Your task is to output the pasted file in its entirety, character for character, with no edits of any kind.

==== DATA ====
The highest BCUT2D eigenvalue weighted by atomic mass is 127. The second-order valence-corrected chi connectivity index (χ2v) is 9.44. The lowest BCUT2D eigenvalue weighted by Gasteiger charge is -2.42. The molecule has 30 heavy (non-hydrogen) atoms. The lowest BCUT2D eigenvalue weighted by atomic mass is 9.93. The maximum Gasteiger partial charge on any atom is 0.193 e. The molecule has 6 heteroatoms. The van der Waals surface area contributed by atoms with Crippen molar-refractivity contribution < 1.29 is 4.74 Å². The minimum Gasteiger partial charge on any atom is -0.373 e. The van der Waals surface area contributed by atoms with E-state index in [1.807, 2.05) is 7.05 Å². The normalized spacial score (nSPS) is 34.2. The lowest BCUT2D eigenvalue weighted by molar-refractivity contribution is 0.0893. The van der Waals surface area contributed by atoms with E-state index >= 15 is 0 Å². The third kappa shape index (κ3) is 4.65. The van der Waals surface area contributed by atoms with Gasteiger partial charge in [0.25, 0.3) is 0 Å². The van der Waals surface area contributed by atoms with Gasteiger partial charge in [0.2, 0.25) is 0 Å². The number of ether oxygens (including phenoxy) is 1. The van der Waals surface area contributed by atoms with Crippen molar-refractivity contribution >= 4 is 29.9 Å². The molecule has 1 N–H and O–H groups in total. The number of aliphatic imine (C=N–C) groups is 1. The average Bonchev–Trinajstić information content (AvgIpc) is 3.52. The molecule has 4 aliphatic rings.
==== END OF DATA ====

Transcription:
The highest BCUT2D eigenvalue weighted by atomic mass is 127. The second-order valence-corrected chi connectivity index (χ2v) is 9.44. The lowest BCUT2D eigenvalue weighted by Gasteiger charge is -2.42. The molecule has 30 heavy (non-hydrogen) atoms. The lowest BCUT2D eigenvalue weighted by atomic mass is 9.93. The maximum Gasteiger partial charge on any atom is 0.193 e. The molecule has 6 heteroatoms. The van der Waals surface area contributed by atoms with Crippen molar-refractivity contribution < 1.29 is 4.74 Å². The minimum Gasteiger partial charge on any atom is -0.373 e. The van der Waals surface area contributed by atoms with E-state index in [1.807, 2.05) is 7.05 Å². The normalized spacial score (nSPS) is 34.2. The lowest BCUT2D eigenvalue weighted by molar-refractivity contribution is 0.0893. The van der Waals surface area contributed by atoms with E-state index >= 15 is 0 Å². The third kappa shape index (κ3) is 4.65. The van der Waals surface area contributed by atoms with Gasteiger partial charge in [0.25, 0.3) is 0 Å². The van der Waals surface area contributed by atoms with Gasteiger partial charge in [0.2, 0.25) is 0 Å². The number of ether oxygens (including phenoxy) is 1. The van der Waals surface area contributed by atoms with Crippen molar-refractivity contribution >= 4 is 29.9 Å². The molecule has 1 N–H and O–H groups in total. The number of aliphatic imine (C=N–C) groups is 1. The average Bonchev–Trinajstić information content (AvgIpc) is 3.52. The molecule has 4 aliphatic rings.